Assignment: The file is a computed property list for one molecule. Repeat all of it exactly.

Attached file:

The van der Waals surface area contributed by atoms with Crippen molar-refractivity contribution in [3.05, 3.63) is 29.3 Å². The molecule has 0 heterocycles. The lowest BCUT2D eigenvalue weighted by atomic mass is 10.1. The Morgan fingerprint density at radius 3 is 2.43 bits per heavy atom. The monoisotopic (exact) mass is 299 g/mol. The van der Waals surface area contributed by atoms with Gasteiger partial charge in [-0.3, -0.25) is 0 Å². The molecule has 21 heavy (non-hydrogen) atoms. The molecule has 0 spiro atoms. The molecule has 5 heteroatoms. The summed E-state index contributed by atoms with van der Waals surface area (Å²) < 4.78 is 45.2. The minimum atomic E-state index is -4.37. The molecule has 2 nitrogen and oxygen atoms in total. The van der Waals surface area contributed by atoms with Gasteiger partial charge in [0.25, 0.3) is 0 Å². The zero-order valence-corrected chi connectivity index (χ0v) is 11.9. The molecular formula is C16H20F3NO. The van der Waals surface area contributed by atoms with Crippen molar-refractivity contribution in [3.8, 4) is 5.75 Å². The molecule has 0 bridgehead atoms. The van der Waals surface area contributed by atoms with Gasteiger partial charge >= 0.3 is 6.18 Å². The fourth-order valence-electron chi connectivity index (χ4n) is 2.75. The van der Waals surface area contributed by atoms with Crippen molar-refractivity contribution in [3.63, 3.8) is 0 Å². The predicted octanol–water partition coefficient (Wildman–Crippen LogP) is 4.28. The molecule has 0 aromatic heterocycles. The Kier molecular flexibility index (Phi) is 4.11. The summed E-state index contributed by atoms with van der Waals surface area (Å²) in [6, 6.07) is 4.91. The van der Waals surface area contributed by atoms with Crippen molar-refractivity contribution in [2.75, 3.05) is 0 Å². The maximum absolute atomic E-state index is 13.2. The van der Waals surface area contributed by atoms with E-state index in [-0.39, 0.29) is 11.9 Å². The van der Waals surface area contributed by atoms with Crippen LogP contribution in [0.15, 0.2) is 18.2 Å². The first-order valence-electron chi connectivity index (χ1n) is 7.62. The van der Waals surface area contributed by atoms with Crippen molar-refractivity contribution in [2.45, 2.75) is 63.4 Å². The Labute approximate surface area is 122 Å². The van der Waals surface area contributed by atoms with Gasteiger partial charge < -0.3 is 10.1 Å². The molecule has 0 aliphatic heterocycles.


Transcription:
The van der Waals surface area contributed by atoms with Crippen molar-refractivity contribution in [3.05, 3.63) is 29.3 Å². The molecule has 0 heterocycles. The lowest BCUT2D eigenvalue weighted by atomic mass is 10.1. The Morgan fingerprint density at radius 3 is 2.43 bits per heavy atom. The monoisotopic (exact) mass is 299 g/mol. The van der Waals surface area contributed by atoms with Gasteiger partial charge in [-0.3, -0.25) is 0 Å². The molecule has 21 heavy (non-hydrogen) atoms. The molecule has 0 spiro atoms. The molecule has 5 heteroatoms. The summed E-state index contributed by atoms with van der Waals surface area (Å²) < 4.78 is 45.2. The minimum atomic E-state index is -4.37. The molecule has 2 nitrogen and oxygen atoms in total. The van der Waals surface area contributed by atoms with Gasteiger partial charge in [0.25, 0.3) is 0 Å². The zero-order valence-corrected chi connectivity index (χ0v) is 11.9. The molecular formula is C16H20F3NO. The van der Waals surface area contributed by atoms with Crippen molar-refractivity contribution in [3.8, 4) is 5.75 Å². The molecule has 0 bridgehead atoms. The van der Waals surface area contributed by atoms with Gasteiger partial charge >= 0.3 is 6.18 Å². The fourth-order valence-electron chi connectivity index (χ4n) is 2.75. The van der Waals surface area contributed by atoms with Crippen molar-refractivity contribution in [3.63, 3.8) is 0 Å². The predicted octanol–water partition coefficient (Wildman–Crippen LogP) is 4.28. The molecule has 0 aromatic heterocycles. The Kier molecular flexibility index (Phi) is 4.11. The summed E-state index contributed by atoms with van der Waals surface area (Å²) in [6, 6.07) is 4.91. The van der Waals surface area contributed by atoms with Crippen molar-refractivity contribution in [2.75, 3.05) is 0 Å². The maximum absolute atomic E-state index is 13.2. The van der Waals surface area contributed by atoms with E-state index in [-0.39, 0.29) is 11.9 Å². The van der Waals surface area contributed by atoms with Crippen LogP contribution in [0.15, 0.2) is 18.2 Å². The first-order valence-electron chi connectivity index (χ1n) is 7.62. The van der Waals surface area contributed by atoms with Crippen molar-refractivity contribution in [2.45, 2.75) is 63.4 Å². The Labute approximate surface area is 122 Å². The van der Waals surface area contributed by atoms with Gasteiger partial charge < -0.3 is 10.1 Å². The molecule has 0 aliphatic heterocycles.